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Sustainable Agriculture


Global climate change is already affecting farmers around the world. Drought, extreme rainfall events, flooding, and sea level rise are causing crops to fail and leading to growing numbers of environmental refugees. Changes need to be made to adapt to these challenges. Even without climate change agriculture was not sustainable because it failed to account for environmental and social costs (more in the section on true cost accounting). Best practices using organic methods, improved direct-to-consumer marketing, super-efficient irrigation (see the section on irrigation), and using site-adapted cultivars and crops can make things better. Local, artisanal food production can create new jobs and improve food quality and consumer health.


Sustainable agriculture, farming, organic, agroforestry, range management, animal husbandry, heritage species, fruit growing, vegetable production, bison, tropical forests, integrated pest management, community-supported agriculture, consumer-supported agriculture, super-efficient irrigation, agroforestry, nitrogen pollution, eutrophication, fertilizer, soil amendments, mulch, compost, tillage, soil management, groundwater, small farms, industrial farms, subsidies.

Selected Papers

✱Mitchell, S. and D. A. Bainbridge 1991. Soil management. Chapter 4 as an example from Sustainable Agriculture for California: A Guide to Information. University of California Division of Agriculture and Natural Resources, Publication 3349, Oakland CA. 196 p.

✱Bainbridge, D. A. 2002 [1986]. Self-reliant Agriculture for Dry Lands. Sierra Nature Prints, Twain Hart, CA. 48 p.

✱Bainbridge, D. A. 2013. Sustainable agriculture. Introduction.

✱Bainbridge, D. A. 2012. Restoration of arid and semi-arid lands. Chapter 10, pp. 103-114. In van Andel, J. and Aronson, J. (eds), Restoration Ecology: The New Frontier, 2nd edition, Blackwell Publishing Ltd, Oxford UK.

✱Bainbridge, D. A. 1997. Agroforestry for the Southwest. pp. 35-38 in M. Merwin, ed. The Status Opportunity and Need for Agroforestry in the United States. Association for Temperate Agroforestry, Columbia, MO.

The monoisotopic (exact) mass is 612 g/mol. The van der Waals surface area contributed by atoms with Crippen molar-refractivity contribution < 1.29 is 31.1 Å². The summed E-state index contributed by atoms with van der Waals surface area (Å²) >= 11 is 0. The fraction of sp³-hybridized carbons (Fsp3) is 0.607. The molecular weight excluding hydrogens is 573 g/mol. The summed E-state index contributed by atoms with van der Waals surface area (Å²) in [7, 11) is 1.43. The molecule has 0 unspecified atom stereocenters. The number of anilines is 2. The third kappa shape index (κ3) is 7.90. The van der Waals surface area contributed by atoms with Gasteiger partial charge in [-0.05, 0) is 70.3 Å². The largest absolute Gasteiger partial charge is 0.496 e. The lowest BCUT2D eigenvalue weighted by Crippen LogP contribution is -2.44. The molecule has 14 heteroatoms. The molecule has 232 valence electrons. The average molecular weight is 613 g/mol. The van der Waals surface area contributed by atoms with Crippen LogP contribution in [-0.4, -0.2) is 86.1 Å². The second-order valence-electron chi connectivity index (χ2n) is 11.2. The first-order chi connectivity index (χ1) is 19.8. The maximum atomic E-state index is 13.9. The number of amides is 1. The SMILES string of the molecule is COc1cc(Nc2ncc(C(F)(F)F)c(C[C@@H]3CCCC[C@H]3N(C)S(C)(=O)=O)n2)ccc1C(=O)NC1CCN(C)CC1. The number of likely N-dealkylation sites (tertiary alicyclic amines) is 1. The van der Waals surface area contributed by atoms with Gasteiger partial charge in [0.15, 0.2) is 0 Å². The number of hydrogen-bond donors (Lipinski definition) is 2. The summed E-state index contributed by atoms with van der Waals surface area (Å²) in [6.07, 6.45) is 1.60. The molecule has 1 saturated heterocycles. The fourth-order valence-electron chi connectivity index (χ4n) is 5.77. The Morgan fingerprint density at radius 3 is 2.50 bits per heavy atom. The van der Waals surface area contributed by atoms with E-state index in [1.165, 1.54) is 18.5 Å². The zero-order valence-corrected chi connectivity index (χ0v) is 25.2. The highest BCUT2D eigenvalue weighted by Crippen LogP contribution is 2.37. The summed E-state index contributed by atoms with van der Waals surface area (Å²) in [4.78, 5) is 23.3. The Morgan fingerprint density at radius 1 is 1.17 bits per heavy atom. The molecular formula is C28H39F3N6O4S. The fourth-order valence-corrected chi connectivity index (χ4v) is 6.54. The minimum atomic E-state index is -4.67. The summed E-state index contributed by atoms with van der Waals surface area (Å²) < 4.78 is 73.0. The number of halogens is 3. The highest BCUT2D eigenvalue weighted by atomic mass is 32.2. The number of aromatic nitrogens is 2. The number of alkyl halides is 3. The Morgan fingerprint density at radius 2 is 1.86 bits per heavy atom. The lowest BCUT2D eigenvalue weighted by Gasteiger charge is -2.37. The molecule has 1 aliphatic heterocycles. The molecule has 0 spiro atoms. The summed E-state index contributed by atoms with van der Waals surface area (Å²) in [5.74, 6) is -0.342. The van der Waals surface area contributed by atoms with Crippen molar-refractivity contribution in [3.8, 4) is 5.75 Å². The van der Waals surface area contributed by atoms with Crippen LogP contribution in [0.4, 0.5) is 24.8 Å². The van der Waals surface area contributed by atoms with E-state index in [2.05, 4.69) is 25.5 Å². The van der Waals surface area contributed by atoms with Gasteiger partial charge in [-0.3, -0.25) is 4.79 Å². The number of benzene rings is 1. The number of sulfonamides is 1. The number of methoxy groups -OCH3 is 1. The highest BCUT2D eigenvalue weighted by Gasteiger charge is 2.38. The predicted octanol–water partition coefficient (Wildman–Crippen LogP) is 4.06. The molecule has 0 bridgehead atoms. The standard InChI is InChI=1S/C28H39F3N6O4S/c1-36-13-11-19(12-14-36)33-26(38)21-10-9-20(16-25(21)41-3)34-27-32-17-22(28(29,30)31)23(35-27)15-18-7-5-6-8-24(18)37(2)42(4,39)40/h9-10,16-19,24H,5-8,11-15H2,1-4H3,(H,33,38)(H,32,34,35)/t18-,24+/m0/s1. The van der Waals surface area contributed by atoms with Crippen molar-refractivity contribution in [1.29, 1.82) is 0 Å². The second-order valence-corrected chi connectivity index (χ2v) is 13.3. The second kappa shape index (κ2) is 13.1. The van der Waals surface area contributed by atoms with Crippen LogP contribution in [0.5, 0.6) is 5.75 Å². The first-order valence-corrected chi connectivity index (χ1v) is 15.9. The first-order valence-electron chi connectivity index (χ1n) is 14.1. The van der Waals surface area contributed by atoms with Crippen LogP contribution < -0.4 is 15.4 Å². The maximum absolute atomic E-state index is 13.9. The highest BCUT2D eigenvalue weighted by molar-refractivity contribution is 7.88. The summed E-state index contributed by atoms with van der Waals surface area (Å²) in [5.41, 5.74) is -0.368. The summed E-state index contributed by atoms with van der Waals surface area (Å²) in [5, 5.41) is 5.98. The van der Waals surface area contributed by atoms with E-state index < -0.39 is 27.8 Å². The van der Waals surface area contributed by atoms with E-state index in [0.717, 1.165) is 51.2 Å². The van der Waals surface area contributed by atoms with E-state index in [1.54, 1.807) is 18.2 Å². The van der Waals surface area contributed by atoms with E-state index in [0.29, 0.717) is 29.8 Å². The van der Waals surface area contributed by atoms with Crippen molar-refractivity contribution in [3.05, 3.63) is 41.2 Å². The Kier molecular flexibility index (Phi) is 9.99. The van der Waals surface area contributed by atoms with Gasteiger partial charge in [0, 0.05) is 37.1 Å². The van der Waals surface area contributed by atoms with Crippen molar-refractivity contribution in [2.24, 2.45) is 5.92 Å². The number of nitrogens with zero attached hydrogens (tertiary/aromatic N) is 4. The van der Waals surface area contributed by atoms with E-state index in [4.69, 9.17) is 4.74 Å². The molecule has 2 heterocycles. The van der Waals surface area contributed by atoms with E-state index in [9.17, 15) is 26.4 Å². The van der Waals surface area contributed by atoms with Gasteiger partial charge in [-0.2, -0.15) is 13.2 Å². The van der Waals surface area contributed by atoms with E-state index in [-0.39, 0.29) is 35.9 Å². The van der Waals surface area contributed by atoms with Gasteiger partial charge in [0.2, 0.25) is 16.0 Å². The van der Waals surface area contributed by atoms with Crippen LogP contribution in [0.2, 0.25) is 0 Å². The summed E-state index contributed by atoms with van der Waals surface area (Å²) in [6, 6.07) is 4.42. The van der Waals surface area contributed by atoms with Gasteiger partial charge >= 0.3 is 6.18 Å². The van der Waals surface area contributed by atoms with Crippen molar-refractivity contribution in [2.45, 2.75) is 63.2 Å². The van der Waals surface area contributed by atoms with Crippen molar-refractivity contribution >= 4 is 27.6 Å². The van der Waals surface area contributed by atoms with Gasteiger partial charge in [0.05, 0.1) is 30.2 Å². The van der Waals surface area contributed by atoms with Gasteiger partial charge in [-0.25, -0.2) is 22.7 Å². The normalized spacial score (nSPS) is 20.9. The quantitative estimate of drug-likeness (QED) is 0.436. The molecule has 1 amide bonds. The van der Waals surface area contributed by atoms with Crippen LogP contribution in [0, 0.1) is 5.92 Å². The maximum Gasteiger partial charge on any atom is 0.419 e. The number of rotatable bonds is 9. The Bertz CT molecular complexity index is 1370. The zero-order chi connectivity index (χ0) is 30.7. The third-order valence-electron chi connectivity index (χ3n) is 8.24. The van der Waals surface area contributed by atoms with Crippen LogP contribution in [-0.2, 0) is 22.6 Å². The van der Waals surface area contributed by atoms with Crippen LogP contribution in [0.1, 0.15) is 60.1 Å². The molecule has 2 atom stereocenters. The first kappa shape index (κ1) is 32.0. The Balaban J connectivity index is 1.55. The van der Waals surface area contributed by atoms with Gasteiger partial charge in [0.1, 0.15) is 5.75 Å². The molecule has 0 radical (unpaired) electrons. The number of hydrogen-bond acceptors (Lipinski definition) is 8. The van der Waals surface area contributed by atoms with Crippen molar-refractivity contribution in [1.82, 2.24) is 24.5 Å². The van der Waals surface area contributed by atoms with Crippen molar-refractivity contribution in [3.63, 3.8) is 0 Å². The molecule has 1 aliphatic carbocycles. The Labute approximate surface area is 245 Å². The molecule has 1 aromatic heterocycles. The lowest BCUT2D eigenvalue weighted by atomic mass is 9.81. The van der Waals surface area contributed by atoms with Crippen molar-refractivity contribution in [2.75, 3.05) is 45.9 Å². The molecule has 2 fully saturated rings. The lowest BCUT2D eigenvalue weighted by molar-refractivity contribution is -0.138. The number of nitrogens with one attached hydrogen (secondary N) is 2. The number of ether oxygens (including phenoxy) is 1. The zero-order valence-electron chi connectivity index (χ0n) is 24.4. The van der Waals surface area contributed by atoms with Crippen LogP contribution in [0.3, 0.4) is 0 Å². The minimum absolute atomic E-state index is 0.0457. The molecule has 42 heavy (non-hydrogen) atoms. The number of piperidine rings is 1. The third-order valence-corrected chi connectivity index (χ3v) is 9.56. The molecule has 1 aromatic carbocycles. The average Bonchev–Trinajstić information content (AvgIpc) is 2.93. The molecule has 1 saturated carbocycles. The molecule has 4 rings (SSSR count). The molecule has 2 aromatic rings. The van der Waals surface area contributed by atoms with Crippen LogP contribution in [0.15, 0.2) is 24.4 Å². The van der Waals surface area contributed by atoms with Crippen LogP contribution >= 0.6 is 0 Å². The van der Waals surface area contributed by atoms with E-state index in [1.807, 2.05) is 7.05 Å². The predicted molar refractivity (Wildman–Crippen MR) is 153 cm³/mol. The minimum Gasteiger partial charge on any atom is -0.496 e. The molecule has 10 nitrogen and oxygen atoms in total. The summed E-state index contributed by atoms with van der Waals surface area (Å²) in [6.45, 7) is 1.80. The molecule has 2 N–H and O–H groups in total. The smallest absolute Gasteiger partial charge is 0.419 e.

✱Gomez-Pompa, A. and D. A. Bainbridge. 1995. Tropical forestry as if people mattered. pp. 408-422. In A. E. Lugo and C. Lowe, eds. Tropical Forests: Management and Ecology, Springer Verlag, NY.

✱Gomez-Pompa, A., A. Kaus, J. Jiminez Orsonio, D. A. Bainbridge, and V. Rorive. 1993. Mexico Case Study. pp. 483-548. In Sustainable Agriculture and the Environment in the Humid Tropics. National Research Council. National Academy Press, Washington, DC.

✱Bainbridge, D. A. 2007. Sustainable land use systems for arid lands: research needs for the next twenty-five years. Annals of the Arid Zone. 46(3/4):425-452. (invited review)

✱Bainbridge, D. A. 2002. Sustainable(?) agriculture and water in tropical forestry as if people mattered California. PPT

✱Bainbridge, D. A. 2002. Nitrogen pollution: an economic assessment. PPT

✱Bainbridge, D. A. 2000. The pros and cons of genetically engineered crops. Resource: Engineering and Technology for a Sustainable World 7(1):33.

✱Bainbridge, D. A. 1988. The potential use of vegetation for selenium management at Kesterson Reservoir. Dry Lands Research Institute, U.C. Riverside, Riverside, CA. 67 p.

✱Bainbridge, D. A. 1986. Traditional crops of the drylands: Hopi corn. Drylander. 1(1):2.

✱Bainbridge, D. A. 1983. Farm Accounts 1982:A Very Bad Year. Acres USA. Sept. 13:9

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